We’re all familiar with the resume. A document that “must” be (depending on who you ask) one or two pages. It’s our primary sales and marketing tool for our career. We list our experience in the light of our greatest achievements and – though we should never lie on the resume – if there are any blemishes, screw ups or failures in our career, we leave them off.
You can argue about how misleading that is, but there is honesty and then there is brutal honesty.
A private resume
But what if we also had the opposite? An anti-resume. A private resume that only you see. A document where you listed every time you screwed up during your career. This is a living, ongoing document that you add to regularly with two columns. First, a description of the scenario where you screwed up. The second column is an explanation of the lesson(s) that you learned from those experiences.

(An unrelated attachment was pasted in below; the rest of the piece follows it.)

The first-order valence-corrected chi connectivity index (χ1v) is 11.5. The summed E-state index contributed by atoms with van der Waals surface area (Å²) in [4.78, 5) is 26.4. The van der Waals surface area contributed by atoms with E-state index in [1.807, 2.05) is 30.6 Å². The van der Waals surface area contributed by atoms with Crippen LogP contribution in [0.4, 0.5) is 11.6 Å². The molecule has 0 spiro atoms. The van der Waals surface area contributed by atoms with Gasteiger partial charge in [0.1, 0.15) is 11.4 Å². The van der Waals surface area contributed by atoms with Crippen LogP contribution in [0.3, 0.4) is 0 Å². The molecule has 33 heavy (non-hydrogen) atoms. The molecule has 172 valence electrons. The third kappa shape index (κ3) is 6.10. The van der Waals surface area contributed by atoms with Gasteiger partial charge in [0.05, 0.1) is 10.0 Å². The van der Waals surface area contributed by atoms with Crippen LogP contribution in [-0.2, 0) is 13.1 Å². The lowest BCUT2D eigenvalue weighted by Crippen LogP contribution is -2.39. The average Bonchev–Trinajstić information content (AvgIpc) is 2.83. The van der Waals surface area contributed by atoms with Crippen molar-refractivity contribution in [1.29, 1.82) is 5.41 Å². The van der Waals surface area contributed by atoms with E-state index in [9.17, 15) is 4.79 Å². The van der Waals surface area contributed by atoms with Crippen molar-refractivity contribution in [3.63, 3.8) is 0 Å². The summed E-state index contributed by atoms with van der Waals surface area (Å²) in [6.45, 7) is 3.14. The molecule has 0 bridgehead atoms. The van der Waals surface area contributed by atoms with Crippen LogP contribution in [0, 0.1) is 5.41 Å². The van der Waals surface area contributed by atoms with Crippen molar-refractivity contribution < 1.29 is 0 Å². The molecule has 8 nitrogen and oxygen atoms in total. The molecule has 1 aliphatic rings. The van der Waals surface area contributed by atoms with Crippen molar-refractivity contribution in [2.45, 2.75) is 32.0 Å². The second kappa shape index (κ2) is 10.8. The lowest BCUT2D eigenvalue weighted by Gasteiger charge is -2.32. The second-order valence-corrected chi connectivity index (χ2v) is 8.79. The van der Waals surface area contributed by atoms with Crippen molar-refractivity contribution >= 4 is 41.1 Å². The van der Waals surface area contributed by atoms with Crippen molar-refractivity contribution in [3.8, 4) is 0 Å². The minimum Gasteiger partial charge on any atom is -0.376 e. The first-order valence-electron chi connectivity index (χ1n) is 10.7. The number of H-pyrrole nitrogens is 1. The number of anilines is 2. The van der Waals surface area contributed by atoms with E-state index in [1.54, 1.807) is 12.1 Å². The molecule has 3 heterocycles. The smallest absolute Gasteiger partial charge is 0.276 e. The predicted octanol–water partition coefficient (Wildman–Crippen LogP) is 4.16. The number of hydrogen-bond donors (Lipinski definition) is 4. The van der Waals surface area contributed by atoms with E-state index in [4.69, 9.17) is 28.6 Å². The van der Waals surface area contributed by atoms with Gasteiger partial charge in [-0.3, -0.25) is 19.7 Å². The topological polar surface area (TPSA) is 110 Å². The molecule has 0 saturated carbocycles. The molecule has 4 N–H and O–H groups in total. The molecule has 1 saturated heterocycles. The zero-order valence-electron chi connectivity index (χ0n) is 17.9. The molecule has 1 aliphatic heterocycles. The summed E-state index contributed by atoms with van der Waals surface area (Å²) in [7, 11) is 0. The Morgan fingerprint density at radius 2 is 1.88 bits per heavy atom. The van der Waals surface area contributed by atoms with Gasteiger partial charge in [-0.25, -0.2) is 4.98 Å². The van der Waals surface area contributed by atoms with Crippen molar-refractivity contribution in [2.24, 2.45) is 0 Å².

A document like this would generally not be for the public to see, but for you to review on a regular basis to remind you of a few things:
You aren’t perfect. You make mistakes on a fairly regular basis.
How much you’ve learned from your mistakes.
How different your public resume is from who you actually are
How much from your anti-resume you could include in your public resume – word-smithed correctly – to show potential skills you have developed from your mistakes.
How beneficial mistakes can be to help you develop and become the person that you are.
Most people want to put their mistakes behind them and move on, focusing on their successes. But I’d challenge anyone to think back to the beginning of their career and try to remember as many mistakes as they can remember, and document what they learned from them. Keep the list as an on-going log to see what else you can learn from your mistakes going forward.
Published job descriptions are full of ambiguous skill demands. Demonstrated leadership skills…Flexible, powerful intellect…Creative and curious…Great team player.
Those traits are hard to prove; and hard to disprove unless you were ...